CrimProf Blog

Editor: Kevin Cole
Univ. of San Diego School of Law

Tuesday, April 16, 2013

Obrecht on Merger of Sentences

Alexander K. Obrecht has posted Criminal Law - Merger of Sentences: The Legislature Says You Can't Hang 'Em Twice; Najera v. State, 214 P.3d 990 (Wyo. 2009) (Wyoming Law Review, 12 Wyo. L. Rev. 141 (2012)) on SSRN. Here is the abstract:

Historically, few constitutional protections conjured more mutated conceptions in society than double jeopardy. The United States Supreme Court holds that the Double Jeopardy Clause embodies the freedom from successive prosecution and multiple punishments for the same offense. This case note focuses on the freedom from multiple punishments, specifically post-conviction merger of sentences.

In Najera v. State, the jury convicted Najera of twelve counts of improper sexual contact with his two adopted minor daughters. Six counts were for sexual assault; the remaining six counts were for felony incest. The trial court sentenced Najera to consecutive sentences for sexual assault and incest. Najera appealed, contending that the convictions for sexual assault and incest should merge for sentencing purposes. The Wyoming Supreme Court agreed and reversed the trial court, holding that the convictions merged and that Najera should serve his sentences concurrently.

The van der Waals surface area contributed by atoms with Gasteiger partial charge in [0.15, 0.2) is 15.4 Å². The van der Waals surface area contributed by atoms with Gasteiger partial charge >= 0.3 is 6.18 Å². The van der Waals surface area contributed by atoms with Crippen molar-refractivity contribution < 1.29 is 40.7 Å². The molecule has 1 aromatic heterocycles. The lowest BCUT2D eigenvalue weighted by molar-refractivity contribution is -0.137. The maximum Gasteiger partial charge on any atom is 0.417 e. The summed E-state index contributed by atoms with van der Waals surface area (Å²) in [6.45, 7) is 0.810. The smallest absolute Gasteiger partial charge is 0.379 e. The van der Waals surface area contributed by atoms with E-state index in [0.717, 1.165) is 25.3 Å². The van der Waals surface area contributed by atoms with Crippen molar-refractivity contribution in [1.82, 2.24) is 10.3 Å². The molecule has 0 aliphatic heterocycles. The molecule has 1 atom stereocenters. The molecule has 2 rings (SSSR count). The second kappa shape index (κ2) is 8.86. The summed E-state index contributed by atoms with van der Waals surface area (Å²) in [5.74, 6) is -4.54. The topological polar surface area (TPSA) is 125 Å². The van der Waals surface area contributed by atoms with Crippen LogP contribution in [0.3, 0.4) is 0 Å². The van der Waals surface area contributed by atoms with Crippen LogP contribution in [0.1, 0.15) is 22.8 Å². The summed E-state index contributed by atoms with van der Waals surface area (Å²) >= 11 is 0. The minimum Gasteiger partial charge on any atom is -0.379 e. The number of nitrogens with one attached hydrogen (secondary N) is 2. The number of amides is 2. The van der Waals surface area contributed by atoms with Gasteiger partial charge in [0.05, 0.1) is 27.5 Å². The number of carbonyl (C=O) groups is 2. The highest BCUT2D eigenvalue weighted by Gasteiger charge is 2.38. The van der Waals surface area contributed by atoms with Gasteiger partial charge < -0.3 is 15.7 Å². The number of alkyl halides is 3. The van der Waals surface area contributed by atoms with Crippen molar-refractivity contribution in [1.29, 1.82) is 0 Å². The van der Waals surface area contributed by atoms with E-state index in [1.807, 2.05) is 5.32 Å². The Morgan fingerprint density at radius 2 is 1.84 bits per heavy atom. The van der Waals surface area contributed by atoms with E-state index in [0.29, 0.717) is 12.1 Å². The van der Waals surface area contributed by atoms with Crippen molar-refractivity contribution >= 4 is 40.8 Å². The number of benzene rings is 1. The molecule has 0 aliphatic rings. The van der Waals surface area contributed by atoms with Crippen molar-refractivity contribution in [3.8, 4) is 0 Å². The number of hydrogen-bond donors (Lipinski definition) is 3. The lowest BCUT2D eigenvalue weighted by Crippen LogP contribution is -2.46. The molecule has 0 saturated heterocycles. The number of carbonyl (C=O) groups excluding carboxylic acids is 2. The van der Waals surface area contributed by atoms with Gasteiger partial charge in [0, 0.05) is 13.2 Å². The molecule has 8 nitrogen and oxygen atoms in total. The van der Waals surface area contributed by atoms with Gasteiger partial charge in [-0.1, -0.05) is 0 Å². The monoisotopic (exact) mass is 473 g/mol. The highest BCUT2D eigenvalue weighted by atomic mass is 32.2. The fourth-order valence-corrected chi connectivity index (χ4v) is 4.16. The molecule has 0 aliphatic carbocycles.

This case note advances three arguments to illustrate that the Wyoming Supreme Court must revisit the merger analysis applied in Najera. First, the court's application of the merger test parallels a test that the United States Supreme Court overruled. Second, the Wyoming Supreme Court based the policy justification and structure of its merger analysis on Pennsylvania law that as subsequently abandoned. Finally, the correct merger analysis represents a tool of statutory construction used to determine whether the legislature intended to create distinct offenses. The merger analysis applied in Najera must be revisited.

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